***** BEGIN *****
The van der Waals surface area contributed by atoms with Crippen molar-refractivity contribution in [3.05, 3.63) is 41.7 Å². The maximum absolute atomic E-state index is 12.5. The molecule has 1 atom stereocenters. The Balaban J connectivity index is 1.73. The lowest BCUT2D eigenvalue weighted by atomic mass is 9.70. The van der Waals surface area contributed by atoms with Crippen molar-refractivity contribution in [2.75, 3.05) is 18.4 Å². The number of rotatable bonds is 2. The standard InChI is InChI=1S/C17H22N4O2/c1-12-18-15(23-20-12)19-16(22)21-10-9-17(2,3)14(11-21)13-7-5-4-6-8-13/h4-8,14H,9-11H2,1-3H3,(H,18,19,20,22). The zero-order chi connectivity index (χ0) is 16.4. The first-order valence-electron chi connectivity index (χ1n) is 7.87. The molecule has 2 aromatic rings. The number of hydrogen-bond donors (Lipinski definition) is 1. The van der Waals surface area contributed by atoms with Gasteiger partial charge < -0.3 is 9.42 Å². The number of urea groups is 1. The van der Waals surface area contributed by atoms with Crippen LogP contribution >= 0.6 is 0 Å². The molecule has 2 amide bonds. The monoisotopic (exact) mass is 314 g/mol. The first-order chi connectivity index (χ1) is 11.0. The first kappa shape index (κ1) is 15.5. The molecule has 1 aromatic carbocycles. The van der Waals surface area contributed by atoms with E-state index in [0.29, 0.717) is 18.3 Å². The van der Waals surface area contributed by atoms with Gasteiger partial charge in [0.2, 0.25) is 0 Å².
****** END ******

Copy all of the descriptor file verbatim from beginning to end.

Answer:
The van der Waals surface area contributed by atoms with Crippen molar-refractivity contribution in [3.05, 3.63) is 41.7 Å². The maximum absolute atomic E-state index is 12.5. The molecule has 1 atom stereocenters. The Balaban J connectivity index is 1.73. The lowest BCUT2D eigenvalue weighted by atomic mass is 9.70. The van der Waals surface area contributed by atoms with Crippen molar-refractivity contribution in [2.75, 3.05) is 18.4 Å². The number of rotatable bonds is 2. The standard InChI is InChI=1S/C17H22N4O2/c1-12-18-15(23-20-12)19-16(22)21-10-9-17(2,3)14(11-21)13-7-5-4-6-8-13/h4-8,14H,9-11H2,1-3H3,(H,18,19,20,22). The zero-order chi connectivity index (χ0) is 16.4. The first-order valence-electron chi connectivity index (χ1n) is 7.87. The molecule has 2 aromatic rings. The number of hydrogen-bond donors (Lipinski definition) is 1. The van der Waals surface area contributed by atoms with Gasteiger partial charge < -0.3 is 9.42 Å². The number of urea groups is 1. The van der Waals surface area contributed by atoms with Crippen LogP contribution >= 0.6 is 0 Å². The molecule has 2 amide bonds. The monoisotopic (exact) mass is 314 g/mol. The first-order chi connectivity index (χ1) is 11.0. The first kappa shape index (κ1) is 15.5. The molecule has 1 aromatic carbocycles. The van der Waals surface area contributed by atoms with E-state index in [0.29, 0.717) is 18.3 Å². The van der Waals surface area contributed by atoms with Gasteiger partial charge in [0.2, 0.25) is 0 Å².